Rhode Island Science and Technology Advisory Council (STAC)

Making Innovation Central to Rhode Island's Future Gina M. Raimondo, Governor

Gerald Sonnenfeld Appointed VP of URI's Research, Economic Development Enterprise

Published on August 15, 2013

Gerald Sonnenfeld, vice president of the Clemson University School of Health Research and chief science officer of the Greenville Health System in Clemson, S.C., has been appointed as the next Vice President for Research and Economic Development at the University of Rhode Island. In this role, Sonnenfeld will also serve as co-chair of the RI Science & Technology Advisory Council.

When he arrives in October, Sonnenfeld will lead the University's Division of Research and Economic Development, which includes serving as the chief research officer of the University, as a member of the President's leadership team, and chairing the Board of the URI Research Foundation. He is charged with providing the vision and strategic planning to develop and enhance the quality and visibility of the University's research and business development programs.

"Discovery is one of the most important parts of a university experience. It is what makes a research university, like URI, very different from a college," Sonnenfeld said in a statement. "To make sure that URI, which is very competitive now, maintains and enhances its competitiveness we need to be entrepreneurial and think a little differently."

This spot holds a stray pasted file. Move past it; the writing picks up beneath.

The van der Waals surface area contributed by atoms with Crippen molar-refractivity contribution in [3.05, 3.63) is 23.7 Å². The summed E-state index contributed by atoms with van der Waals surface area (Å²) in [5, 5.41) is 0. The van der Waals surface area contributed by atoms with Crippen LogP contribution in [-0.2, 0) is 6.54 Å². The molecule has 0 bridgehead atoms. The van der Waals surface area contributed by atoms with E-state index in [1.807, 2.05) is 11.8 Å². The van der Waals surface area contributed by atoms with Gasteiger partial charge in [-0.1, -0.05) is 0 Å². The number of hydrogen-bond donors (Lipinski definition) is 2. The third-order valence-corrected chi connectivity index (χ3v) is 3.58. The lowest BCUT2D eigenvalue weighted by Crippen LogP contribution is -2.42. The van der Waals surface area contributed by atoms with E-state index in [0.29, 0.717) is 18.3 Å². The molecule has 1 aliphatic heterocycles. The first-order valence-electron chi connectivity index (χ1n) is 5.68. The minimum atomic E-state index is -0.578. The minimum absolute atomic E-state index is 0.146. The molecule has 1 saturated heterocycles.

Sonnenfeld joined Clemson University as vice president for research and professor of biological sciences in 2010. During his tenure he led the initiative to establish a healthcare research powerhouse for both the university and the Greenville Health System. In 2012 he was named vice president of what became the Clemson University School of Health Research and chief science officer of the Greenville Health System.

During his career, Sonnenfeld has been awarded more than $14 million in federal research grants and holds two U.S. patents and one from Canada. His research has focused on the effects of stress on the immune system and resistance to cancer and infection. He was one of the early researchers on the role of interferon-gamma in regulating immune responses. He has directed multiple pre-clinical studies and has been involved in clinical study development for several immunoregulatory agents. Sonnenfeld has also conducted experiments on the U.S. Space Shuttle and on Russian space program satellites.

Before joining Clemson, Sonnenfeld was the vice president for research and professor of biological sciences at Binghamton University, State University of New York

"Through his experience as a scientist and his accomplishments as an administrator, Dr. Sonnenfeld has demonstrated his keen knowledge of the processes to increase funding and to leverage university research, innovation and entrepreneurship for greater economic development," said URI President David Dooley in a statement.

 

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